The American Academy of Physician Assistants and the National Association of Pediatric Nurse Practitioners have been added to the list of organizations that approve the child and adolescent immunization schedule.
MenACWY-TT (MenQuadfi) and Diphtheria and Tetanus Toxoids and Acellular Pertussis Vaccine Adsorbed, Inactivated Poliovirus, Haemophilus b Conjugate and Hepatitis B Vaccine (Vaxelis) have been added to the table of vaccine abbreviations/trade names.
The abbreviation for live attenuated influenza vaccine (LAIV) was changed to LAIV4.
HepB row: Arrows have been added to clarify the recommended ages for administering the second dose.
LAIV: The abbreviation was changed to LAIV4.
Legend: The text that defines the red box has been edited to include “Vaccinate after pregnancy.” The text now reads “Not recommended/contraindicated—vaccine should not be administered. *Vaccinate after pregnancy.”
LAIV: The abbreviation was changed to LAIV4.
MMR row: An asterisk has been added in the pregnancy column. The asterisk links to the descriptive text “*Vaccinate after pregnancy” in the red box of the table’s legend.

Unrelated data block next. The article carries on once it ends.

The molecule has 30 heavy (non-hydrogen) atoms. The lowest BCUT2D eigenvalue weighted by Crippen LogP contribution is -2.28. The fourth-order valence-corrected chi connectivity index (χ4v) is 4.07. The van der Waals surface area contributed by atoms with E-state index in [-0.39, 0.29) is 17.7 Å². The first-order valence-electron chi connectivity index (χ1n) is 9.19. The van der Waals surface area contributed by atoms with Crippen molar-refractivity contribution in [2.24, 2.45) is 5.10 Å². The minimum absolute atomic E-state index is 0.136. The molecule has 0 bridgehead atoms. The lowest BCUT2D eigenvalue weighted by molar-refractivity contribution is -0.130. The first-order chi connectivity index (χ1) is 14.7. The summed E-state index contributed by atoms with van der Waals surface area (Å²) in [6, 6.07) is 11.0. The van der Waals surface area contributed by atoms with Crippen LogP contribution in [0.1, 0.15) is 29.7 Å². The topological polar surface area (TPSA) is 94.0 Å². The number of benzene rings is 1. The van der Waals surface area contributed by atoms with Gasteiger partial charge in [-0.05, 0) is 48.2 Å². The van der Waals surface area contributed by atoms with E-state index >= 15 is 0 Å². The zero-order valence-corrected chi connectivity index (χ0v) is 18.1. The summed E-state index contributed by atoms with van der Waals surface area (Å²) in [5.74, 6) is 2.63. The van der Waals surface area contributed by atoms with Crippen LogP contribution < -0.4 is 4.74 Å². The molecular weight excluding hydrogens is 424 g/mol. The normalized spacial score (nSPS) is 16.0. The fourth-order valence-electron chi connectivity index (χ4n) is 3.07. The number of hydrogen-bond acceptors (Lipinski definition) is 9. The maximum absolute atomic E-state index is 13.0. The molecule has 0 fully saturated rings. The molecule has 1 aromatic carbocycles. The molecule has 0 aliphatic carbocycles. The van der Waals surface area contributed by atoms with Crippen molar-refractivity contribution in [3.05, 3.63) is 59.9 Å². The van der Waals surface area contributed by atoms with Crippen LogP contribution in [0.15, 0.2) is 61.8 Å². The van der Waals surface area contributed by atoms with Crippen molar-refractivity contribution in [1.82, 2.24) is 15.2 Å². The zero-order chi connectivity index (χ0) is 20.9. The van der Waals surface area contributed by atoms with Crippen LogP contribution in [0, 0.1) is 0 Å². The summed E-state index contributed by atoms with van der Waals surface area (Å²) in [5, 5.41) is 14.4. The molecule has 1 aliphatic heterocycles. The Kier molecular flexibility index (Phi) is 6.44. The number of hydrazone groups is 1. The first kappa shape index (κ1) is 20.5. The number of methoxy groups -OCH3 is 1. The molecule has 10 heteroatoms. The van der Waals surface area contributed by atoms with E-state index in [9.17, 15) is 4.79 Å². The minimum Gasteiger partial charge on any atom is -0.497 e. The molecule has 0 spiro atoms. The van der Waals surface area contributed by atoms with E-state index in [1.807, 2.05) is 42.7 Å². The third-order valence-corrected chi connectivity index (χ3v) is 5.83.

VAR row: An asterisk has been added in the pregnancy column. The asterisk links to the descriptive text “*Vaccinate after pregnancy” in the red box of the table’s legend.
HPV row: The color for the pregnancy column has been changed from pink to red; an asterisk has also been added. The asterisk links to the descriptive text “*Vaccinate after pregnancy” in the red box of the table’s legend.
• Additional Information: The section has been updated to include COVID-19 vaccination recommendations.
• DTaP: A “Special situations” section has been added that contains information regarding the recommendation for use of DTaP vaccine in wound management.
• Hib: Text has been added to clarify the recommendations for catch-up vaccination. A bullet has been added to indicate that no further doses are needed if a dose was administered at age ≥15 months.
• HepA: The note was updated to clarify information on the accelerated 4-dose series of combined HepA-HepB vaccine. The fourth dose at month 12 is a booster dose.